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Cisco’s Long Tradition of Routing & Switching Innovation

- March 11, 2010 - 4 Comments

Cisco CRS-3: Foundation for the Next-Generation Internet

The Cisco name has long been synonymous with attaining the highest degree of proven expertise in the realm of Routing and Switching technology. From quite literally the first router to the 7200 and 12000 to the more recent ASR 1000 and ASR 9000 platforms, Cisco focused on and delivered ground-breaking innovation. And I believe we did it again this week with the introduction of the CRS-3 – what we believe will be the foundation of the Next-Generation Internet.

In Anticipation of Forecast Demand
When you set out to find a lasting solution to service provider’s core networking needs, you have to envision what the requirements will likely be in the foreseeable future. You must look beyond the short-term benefits of incremental enhancements.

Already, there’s an explosive growth of all types of IP traffic. Plus, the fundamental mix of traffic is changing – dramatically. Ninety percent of all consumer traffic, which in itself is about 74% of total traffic, is going to be some form of video. Mobile traffic will see a 6500% growth by 2013. Then there’s the traffic generated from the evolution of the new IT model of cloud computing – that market will witness a 300% growth by 2013.

The networking infrastructure solution to these daunting growth forecasts requires a platform architecture that delivers capacity, precisely where it’s needed most, in full anticipation of the inevitable groundswell of traffic.

That architecture needs to scale to meet the accelerating bandwidth requirements, possess service intelligence to make network and data center/cloud work as one, and provide the SP with the ability to meet these objectives with reasonable CapEx and OpEx – making this growth financially viable.

More Networking Power, with Less Energy
Cisco’s answer to these challengs comes in the form of the CRS-3. In scale, we have tripled our capacity at the core to 322 Tbps. We’ve accomplished this remarkable feat while redefining the core platform efficiency benchmark – by lowering the power and cooling needs to about 40% of our competition’s typical estimates.

CRS-3 was developed with the investment protection promise we laid out during our CRS-1 launch. The evolution from CRS-1 to CRS-3 retains the current chassis, RP, power blocks and fans. The only non disruptive upgrades involve changing the fabric and new 140G line cards.

The CRS-1, with nearly 5,000 systems deployed, has experienced unprecedented adoption by our customers. The CRS-3 rewards that loyalty, and further demonstrates our commitment to investment protection through easy upgrades and backward/forward compatibility.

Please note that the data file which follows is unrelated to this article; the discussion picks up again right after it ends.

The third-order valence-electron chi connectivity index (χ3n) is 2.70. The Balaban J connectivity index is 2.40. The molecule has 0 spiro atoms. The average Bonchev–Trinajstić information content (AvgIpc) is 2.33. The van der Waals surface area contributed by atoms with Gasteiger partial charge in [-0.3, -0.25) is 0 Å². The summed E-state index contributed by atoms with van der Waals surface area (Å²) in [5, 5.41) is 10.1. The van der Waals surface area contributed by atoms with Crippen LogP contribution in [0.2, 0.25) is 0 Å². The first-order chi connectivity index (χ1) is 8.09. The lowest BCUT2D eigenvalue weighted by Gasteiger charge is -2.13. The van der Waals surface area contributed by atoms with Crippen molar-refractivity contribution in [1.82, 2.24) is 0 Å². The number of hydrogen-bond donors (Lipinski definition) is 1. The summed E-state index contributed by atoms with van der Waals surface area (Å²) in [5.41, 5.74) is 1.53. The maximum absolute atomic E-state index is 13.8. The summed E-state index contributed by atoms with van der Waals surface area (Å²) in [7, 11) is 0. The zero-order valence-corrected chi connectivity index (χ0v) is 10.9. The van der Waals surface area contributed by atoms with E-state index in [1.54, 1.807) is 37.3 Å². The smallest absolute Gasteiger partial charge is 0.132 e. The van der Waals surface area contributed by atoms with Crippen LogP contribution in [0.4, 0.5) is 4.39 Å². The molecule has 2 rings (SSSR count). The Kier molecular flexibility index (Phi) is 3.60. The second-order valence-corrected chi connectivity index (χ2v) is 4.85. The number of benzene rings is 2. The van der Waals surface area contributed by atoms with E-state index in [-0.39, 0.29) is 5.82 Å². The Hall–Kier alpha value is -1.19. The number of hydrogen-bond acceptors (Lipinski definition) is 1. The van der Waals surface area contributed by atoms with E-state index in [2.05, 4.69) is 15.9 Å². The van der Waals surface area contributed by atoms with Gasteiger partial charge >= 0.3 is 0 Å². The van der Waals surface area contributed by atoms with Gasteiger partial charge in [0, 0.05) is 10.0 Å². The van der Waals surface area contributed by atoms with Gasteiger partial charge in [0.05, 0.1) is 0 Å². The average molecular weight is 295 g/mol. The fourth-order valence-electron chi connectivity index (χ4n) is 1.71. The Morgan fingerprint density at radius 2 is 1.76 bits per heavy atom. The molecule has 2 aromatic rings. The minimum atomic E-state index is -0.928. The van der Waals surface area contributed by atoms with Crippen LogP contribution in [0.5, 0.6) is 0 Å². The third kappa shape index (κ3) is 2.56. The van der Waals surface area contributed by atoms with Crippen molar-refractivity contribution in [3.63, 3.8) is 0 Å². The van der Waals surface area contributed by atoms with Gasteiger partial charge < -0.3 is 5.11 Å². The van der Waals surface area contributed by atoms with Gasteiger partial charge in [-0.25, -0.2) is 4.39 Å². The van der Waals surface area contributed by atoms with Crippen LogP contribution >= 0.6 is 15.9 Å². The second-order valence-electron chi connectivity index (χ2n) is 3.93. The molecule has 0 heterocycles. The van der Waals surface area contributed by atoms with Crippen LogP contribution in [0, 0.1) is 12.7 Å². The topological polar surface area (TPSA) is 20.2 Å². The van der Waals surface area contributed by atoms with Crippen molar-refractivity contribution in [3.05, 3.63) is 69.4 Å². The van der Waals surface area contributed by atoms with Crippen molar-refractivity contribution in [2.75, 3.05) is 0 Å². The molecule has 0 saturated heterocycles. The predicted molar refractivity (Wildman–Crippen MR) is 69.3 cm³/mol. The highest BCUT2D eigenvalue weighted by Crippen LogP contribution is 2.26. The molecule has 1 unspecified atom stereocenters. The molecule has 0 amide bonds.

I believe that the CRS-3 was designed and built in the spirit of our tradition – it’s conceived by creative people who are unrelenting in their pursuit to reach the highest standards of professional achievement in their field. Kudos to you, my colleagues, for this very noteworthy accomplishment!

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4 Comments

  1. Thats a really good information about csr3.These days mobile routing is also being used by business owners. Mobile routing is an important feature of hosted telephony systems. Every small business and some big enterprises also use this feature to stay connected with their important customer all the time. With this feature one can expect seamless communication between two parties. Every good thing in the world comes with a price so is Mobile routing service. While most of the features come for free under any scheme of hosted telephony, Mobile routing is charged because an inbound call is converted to an outbound call. The rates are high because you have to first pay for the inbound call that is how freephone numbers work and for outbound call that is to your mobile number which your service providers makes to connect you and your customers. The charge associated with the outbound call is added to the call receiver’s bill that is to 0800 Numbers or 0845 Numbers.

  2. Brad- Thanks for the write-up on the CRS-3 in your blog and your continued interest in Cisco.

  3. Hi Mike,I thought I did a pretty good blog on the new Cisco CRS-3:Wall Street's take on the new Cisco CRS-3 routerhttp://www.bradreese.com/blog/wall-street-take-on-cisco-crs-3.htm

  4. More Networking Power, with Less Energy- I think this is the best innovation that cisco will provide to their clients. Now that we are really in need to save energy, we have something like this one.